Supplementary Material 3. Master table of genes edited by extending features, Description: Summary of sequence, sequence features, peptide support, codon usage and functional assignment of edited genes generated by extending features.

Supplementary Material 4. Master table of genes edited by merging features, Description: Summary of sequence, sequence features, peptide support, codon usage, and functional assignment of edited genes generated by merging features.

Supplementary Material 5. Master table of new genes, Description: Summary of sequence, sequence features, peptide support, codon usage, and functional assignment of new genes.

Abbreviations

GO, Gene Ontology; PFAM, Protein Families; 1D SDS-PAGE, 1 Dimensional Sodium Dodecyl Suphate Polyachrilamide Gel Electrophoresis; RP-HPLC, Reverse phase High pressure liquid Chromatography; LC-MS, Liquid Chromatography- Mass Spectrometry; MS, Mass Spectrometry; TOF, Time of Flight; CONF, Confidence; FDR, False Discovery Rate; CDS, Coding Sequence; CAI, Codon Adaptation Index; GAPDH, Glyceraldehyde Phosphate Dehydrogenase; JGI, Joint Genome Institute; ORF, Open Reading Frame; KEGG, Kyoto Encyclopaedia of Genes and Genomes; KO, KEGG Orthologues; EC, Enzyme Code.

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Keywords: proteogenomics, oomycete, phytophthora, proteomics, dieback

Citation: Andronis CE, Hane JK, Bringans S, Hardy GESJ, Jacques S, Lipscombe R and Tan K-C (2021) Gene Validation and Remodelling Using Proteogenomics of Phytophthora cinnamomi, the Causal Agent of Dieback. Front. Microbiol. 12:665396. doi: 10.3389/fmicb.2021.665396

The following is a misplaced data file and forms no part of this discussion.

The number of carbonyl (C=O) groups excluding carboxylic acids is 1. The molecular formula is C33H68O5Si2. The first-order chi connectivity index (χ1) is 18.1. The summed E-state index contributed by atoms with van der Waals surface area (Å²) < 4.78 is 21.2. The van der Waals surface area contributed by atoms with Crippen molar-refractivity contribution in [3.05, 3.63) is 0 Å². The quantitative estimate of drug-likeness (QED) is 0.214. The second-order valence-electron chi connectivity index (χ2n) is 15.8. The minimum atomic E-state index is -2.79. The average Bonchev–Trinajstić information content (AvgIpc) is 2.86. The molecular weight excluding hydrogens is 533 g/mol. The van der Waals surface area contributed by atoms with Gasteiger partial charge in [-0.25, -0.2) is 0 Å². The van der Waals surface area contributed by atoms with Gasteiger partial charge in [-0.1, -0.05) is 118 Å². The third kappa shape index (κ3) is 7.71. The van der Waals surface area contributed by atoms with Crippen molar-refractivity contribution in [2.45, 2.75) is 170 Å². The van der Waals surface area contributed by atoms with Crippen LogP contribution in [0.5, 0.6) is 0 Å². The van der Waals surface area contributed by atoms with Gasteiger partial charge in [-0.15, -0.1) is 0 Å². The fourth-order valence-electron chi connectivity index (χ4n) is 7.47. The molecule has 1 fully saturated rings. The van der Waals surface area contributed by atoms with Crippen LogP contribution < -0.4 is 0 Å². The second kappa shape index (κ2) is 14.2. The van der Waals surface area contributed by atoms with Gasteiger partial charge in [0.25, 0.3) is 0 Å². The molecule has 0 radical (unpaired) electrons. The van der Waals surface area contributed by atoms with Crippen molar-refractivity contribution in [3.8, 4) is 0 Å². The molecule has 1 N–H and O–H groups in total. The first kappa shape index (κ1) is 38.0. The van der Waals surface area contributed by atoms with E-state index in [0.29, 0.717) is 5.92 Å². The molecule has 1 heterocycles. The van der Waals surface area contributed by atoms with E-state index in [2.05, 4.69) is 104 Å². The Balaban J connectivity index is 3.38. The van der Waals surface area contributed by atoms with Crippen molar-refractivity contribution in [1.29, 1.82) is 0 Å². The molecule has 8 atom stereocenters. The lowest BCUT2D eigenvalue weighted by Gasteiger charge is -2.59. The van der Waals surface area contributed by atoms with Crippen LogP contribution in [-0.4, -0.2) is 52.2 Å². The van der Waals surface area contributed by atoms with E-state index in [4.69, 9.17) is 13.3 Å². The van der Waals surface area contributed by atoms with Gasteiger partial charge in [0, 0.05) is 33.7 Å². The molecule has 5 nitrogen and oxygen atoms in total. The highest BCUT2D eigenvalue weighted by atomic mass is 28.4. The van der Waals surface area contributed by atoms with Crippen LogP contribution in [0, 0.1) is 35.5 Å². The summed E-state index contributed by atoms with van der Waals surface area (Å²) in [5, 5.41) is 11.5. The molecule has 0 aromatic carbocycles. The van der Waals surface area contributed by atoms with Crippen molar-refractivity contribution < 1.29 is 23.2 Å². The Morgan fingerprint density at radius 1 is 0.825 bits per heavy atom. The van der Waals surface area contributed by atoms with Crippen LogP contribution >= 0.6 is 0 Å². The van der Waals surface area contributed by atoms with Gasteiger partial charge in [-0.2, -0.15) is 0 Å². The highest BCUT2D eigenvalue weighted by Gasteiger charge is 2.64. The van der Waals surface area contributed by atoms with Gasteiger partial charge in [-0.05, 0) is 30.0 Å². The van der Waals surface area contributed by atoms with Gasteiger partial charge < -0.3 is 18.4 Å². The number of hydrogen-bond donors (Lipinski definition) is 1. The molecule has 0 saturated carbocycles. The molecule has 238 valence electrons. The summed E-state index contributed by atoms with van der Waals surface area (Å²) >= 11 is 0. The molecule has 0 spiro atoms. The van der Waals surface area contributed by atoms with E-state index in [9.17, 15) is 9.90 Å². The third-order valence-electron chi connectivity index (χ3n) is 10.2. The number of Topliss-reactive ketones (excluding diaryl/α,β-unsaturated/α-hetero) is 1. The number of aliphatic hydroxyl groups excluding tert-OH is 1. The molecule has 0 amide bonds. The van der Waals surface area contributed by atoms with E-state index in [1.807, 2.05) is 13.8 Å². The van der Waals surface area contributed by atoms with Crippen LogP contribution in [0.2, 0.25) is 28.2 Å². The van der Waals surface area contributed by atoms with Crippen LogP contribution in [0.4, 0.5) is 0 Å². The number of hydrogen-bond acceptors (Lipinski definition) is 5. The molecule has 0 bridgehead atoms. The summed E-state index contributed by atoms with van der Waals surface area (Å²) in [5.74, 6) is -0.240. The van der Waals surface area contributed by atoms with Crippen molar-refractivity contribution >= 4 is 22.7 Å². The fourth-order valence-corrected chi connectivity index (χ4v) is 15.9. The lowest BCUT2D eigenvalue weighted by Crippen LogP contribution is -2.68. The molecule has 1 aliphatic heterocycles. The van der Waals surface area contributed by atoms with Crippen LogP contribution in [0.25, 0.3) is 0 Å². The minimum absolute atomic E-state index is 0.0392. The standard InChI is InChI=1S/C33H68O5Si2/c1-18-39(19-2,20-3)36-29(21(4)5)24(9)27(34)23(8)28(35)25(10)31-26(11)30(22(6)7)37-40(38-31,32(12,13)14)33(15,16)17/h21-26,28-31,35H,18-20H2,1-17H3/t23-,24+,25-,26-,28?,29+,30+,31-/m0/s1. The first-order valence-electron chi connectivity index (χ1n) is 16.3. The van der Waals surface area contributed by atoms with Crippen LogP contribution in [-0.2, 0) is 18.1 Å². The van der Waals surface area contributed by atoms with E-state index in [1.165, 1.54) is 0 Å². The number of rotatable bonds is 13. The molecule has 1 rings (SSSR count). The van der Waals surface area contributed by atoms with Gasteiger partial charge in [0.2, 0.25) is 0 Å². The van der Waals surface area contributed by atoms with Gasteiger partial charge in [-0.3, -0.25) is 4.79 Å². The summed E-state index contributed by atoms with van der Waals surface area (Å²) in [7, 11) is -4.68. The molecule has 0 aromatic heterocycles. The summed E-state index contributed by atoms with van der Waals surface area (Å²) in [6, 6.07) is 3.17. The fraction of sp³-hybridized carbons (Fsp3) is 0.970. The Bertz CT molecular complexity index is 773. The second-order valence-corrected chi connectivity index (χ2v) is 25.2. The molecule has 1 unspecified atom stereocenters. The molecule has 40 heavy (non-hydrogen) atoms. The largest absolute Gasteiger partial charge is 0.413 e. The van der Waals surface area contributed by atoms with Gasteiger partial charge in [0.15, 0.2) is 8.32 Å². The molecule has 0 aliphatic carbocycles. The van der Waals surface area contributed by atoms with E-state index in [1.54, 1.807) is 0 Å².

Received: 08 February 2021; Accepted: 18 May 2021;
Published: 15 July 2021.

Edited by:

Marco Scortichini, Council for Agricultural and Economics Research (CREA), Italy

Reviewed by:

Orlando Borras-Hidalgo, Qilu University of Technology, China
Harold Meijer, Wageningen University and Research, Netherlands

Copyright © 2021 Andronis, Hane, Bringans, Hardy, Jacques, Lipscombe and Tan. This is an open-access article distributed under the terms of the Creative Commons Attribution License (CC BY). The use, distribution or reproduction in other forums is permitted, provided the original author(s) and the copyright owner(s) are credited and that the original publication in this journal is cited, in accordance with accepted academic practice. No use, distribution or reproduction is permitted which does not comply with these terms.

*Correspondence: Christina E. Andronis, christina.andronis@postgrad.curtin.edu.au; Kar-Chun Tan, kar-chun.tan@curtin.edu.au